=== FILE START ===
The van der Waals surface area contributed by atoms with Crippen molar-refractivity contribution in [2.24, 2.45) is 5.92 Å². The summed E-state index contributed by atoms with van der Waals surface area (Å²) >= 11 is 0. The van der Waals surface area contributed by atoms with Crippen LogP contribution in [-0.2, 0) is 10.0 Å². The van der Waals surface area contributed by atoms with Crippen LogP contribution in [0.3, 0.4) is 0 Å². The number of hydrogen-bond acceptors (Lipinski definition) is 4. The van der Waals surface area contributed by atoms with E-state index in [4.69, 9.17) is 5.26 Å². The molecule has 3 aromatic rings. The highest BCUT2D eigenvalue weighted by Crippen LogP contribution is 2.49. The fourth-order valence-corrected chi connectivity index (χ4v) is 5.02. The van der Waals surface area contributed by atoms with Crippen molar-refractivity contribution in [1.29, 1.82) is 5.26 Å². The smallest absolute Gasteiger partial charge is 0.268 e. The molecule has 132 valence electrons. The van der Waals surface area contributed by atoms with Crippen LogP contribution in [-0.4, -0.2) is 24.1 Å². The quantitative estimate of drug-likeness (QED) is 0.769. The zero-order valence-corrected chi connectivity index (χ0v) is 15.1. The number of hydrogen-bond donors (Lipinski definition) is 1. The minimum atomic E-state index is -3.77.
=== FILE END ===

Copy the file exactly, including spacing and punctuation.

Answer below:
The van der Waals surface area contributed by atoms with Crippen molar-refractivity contribution in [2.24, 2.45) is 5.92 Å². The summed E-state index contributed by atoms with van der Waals surface area (Å²) >= 11 is 0. The van der Waals surface area contributed by atoms with Crippen LogP contribution in [-0.2, 0) is 10.0 Å². The van der Waals surface area contributed by atoms with Crippen LogP contribution in [0.3, 0.4) is 0 Å². The number of hydrogen-bond acceptors (Lipinski definition) is 4. The van der Waals surface area contributed by atoms with E-state index in [4.69, 9.17) is 5.26 Å². The molecule has 3 aromatic rings. The highest BCUT2D eigenvalue weighted by Crippen LogP contribution is 2.49. The fourth-order valence-corrected chi connectivity index (χ4v) is 5.02. The van der Waals surface area contributed by atoms with Crippen molar-refractivity contribution in [1.29, 1.82) is 5.26 Å². The smallest absolute Gasteiger partial charge is 0.268 e. The molecule has 132 valence electrons. The van der Waals surface area contributed by atoms with Crippen LogP contribution in [-0.4, -0.2) is 24.1 Å². The quantitative estimate of drug-likeness (QED) is 0.769. The zero-order valence-corrected chi connectivity index (χ0v) is 15.1. The number of hydrogen-bond donors (Lipinski definition) is 1. The minimum atomic E-state index is -3.77.